“With his coming are the dread fires born again. The hills burn, and the land turns sere. The tides of men run out, and the hours dwindle. The wall is pierced, and the veil of parting raised. Storms rumble beyond the horizon, and the fires of heaven purge the earth. There is no salvation without destruction, no hope this side of death.”


I absolutely loved the plot of this book. It is everything you want. The set up starts up right in the beginning. From the quote above (with which the novel starts), to the gripping prologue, to the tension-filled first chapter. Then the climax and the third act were all phenomenal. You get this feeling of strife through Rand's perspective. At this point I feel like he might become my favorite character overall with time. From the Nynaeve/Elayne side, their plot gives them an opportunity to set up other conflicts and explore parts of the world that we have only heard about previously. They also give the story a tranquil tone with comic relief that doesn't feel forced. Where in some other previous entries to this series I thought the humor and plot was a little bit forced, here I thoroughly enjoyed it.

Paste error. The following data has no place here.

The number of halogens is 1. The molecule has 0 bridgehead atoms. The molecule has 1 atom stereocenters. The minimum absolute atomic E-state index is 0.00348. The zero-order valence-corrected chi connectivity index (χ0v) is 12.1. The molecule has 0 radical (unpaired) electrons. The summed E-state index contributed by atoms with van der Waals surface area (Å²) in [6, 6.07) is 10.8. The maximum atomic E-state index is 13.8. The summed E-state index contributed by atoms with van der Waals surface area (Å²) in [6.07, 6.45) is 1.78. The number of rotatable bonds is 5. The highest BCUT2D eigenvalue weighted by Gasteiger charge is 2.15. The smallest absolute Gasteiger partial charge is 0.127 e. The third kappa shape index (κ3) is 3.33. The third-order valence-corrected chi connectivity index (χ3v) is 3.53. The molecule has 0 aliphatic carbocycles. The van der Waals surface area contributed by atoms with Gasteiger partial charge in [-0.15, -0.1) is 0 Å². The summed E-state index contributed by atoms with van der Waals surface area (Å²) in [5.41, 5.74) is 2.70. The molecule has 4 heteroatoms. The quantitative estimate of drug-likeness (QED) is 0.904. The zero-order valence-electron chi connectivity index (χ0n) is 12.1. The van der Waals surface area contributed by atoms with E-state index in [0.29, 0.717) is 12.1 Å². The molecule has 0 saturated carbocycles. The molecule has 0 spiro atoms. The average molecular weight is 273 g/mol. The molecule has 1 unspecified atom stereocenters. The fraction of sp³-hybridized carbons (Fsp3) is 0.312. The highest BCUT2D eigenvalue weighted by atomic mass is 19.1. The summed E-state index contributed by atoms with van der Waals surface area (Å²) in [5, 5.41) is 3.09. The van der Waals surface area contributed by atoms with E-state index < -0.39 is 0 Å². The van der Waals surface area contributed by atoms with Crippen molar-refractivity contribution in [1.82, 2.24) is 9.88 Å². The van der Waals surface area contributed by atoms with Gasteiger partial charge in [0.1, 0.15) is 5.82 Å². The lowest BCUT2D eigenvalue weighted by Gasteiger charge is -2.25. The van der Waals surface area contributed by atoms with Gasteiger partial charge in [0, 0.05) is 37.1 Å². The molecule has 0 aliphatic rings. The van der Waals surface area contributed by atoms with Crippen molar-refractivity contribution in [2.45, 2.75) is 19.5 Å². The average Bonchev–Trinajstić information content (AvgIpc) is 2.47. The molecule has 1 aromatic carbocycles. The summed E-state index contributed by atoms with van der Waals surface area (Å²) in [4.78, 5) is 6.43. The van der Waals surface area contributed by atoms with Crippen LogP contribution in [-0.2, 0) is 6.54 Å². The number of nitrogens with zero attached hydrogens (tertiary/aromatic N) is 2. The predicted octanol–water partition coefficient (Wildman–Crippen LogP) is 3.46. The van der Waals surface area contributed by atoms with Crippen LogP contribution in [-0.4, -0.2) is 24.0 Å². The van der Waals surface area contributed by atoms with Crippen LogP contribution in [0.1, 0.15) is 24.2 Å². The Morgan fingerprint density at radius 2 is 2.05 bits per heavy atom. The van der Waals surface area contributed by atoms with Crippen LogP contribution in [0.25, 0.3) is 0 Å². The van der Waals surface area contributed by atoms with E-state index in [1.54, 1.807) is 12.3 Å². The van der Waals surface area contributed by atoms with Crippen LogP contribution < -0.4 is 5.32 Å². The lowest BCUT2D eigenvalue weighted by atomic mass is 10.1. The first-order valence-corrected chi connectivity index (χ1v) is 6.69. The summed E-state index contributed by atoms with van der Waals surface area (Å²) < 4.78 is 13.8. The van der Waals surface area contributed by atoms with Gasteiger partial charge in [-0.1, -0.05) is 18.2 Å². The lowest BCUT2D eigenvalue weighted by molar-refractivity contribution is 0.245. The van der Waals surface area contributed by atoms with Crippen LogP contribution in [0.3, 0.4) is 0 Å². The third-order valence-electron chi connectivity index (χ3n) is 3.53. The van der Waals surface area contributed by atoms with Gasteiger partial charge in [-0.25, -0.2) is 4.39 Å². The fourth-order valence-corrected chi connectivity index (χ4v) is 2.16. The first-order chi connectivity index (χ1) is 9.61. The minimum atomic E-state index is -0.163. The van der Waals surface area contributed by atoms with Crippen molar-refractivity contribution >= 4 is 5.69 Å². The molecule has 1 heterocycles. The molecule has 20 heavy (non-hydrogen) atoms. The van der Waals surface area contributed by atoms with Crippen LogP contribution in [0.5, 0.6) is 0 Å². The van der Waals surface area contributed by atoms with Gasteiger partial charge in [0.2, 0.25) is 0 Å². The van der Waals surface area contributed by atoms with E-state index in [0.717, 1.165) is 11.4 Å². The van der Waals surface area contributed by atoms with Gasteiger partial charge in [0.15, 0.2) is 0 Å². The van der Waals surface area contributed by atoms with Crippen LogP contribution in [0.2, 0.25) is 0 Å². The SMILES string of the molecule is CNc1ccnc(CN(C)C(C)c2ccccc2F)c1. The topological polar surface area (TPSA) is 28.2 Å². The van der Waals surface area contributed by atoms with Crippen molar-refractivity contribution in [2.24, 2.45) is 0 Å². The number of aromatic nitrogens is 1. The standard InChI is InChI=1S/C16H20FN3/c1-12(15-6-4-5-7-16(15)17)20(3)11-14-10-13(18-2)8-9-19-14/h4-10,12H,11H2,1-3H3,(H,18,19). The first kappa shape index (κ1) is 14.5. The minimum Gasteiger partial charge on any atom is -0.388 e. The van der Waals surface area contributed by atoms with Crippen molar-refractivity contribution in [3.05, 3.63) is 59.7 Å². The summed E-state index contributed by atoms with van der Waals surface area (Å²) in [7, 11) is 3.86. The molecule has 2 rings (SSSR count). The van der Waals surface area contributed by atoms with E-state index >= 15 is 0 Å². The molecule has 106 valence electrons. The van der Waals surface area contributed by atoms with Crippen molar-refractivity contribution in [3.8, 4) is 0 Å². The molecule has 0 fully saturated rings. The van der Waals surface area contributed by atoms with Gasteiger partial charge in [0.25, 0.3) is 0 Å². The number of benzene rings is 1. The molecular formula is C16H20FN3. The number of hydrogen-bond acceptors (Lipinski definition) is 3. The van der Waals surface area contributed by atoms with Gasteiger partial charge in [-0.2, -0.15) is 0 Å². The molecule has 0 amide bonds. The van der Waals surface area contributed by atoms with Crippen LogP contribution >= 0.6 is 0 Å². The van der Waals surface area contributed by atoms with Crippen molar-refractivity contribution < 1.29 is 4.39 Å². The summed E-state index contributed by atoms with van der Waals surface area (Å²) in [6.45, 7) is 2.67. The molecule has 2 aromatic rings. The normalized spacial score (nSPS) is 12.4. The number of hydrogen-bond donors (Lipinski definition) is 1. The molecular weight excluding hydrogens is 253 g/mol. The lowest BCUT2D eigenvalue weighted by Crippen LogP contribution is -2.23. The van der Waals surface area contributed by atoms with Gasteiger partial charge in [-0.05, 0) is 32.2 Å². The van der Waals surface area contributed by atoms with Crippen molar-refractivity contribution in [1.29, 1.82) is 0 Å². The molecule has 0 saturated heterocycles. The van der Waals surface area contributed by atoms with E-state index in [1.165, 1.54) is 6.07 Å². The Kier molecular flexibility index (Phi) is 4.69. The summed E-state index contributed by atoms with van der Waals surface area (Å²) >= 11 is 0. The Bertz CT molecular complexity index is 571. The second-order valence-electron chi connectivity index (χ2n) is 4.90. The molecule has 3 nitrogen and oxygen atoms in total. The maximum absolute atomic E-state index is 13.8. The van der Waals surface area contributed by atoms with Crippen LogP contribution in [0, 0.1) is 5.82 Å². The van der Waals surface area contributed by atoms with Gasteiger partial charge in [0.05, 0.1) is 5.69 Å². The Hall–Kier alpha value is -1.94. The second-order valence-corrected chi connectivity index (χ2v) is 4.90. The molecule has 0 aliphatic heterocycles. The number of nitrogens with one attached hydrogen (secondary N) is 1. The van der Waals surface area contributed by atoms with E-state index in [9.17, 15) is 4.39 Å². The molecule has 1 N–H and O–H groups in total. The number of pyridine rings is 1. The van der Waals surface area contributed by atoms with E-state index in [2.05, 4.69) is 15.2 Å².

The one aspect of the story that really put a bad taste in my mouth were the women. I cannot stand some of them now. I have been told that it gets better but WOW do I want to (as Nynaeve would say) "box their ears". Min, Moiraine, Siuan, and sometimes Elayne and Nynaeve are the only women that I actually like. The two main offenders in this book are Egwene and Aviendha. First off, Egwene is a brat. She has this moment in the book where she turns into a pretentious jerk to everyone other than the Wise Ones, Aviendha and Moiraine. There are no words that express how disgusted I was in her while reading her segments. On the other hand, Aviendha is a bad friend: for what reasons I cannot say, but let's just say, if I was Elayne I'd be pissed.

The Fires of Heaven, is the most fun book in the series so far. Despite its usual Jordan pacing issues (though those too haven't been very prevalent), I was more than satisfied in the set up and pay off of the plot and the progression of some characters. Unfortunately the females are getting on my nerves and taint my impression of this novel. Quick note: I am reading New Spring after this book.

Spoiler thoughts:

-----------------------------------
Books in series :
#0 New Spring: ★★.75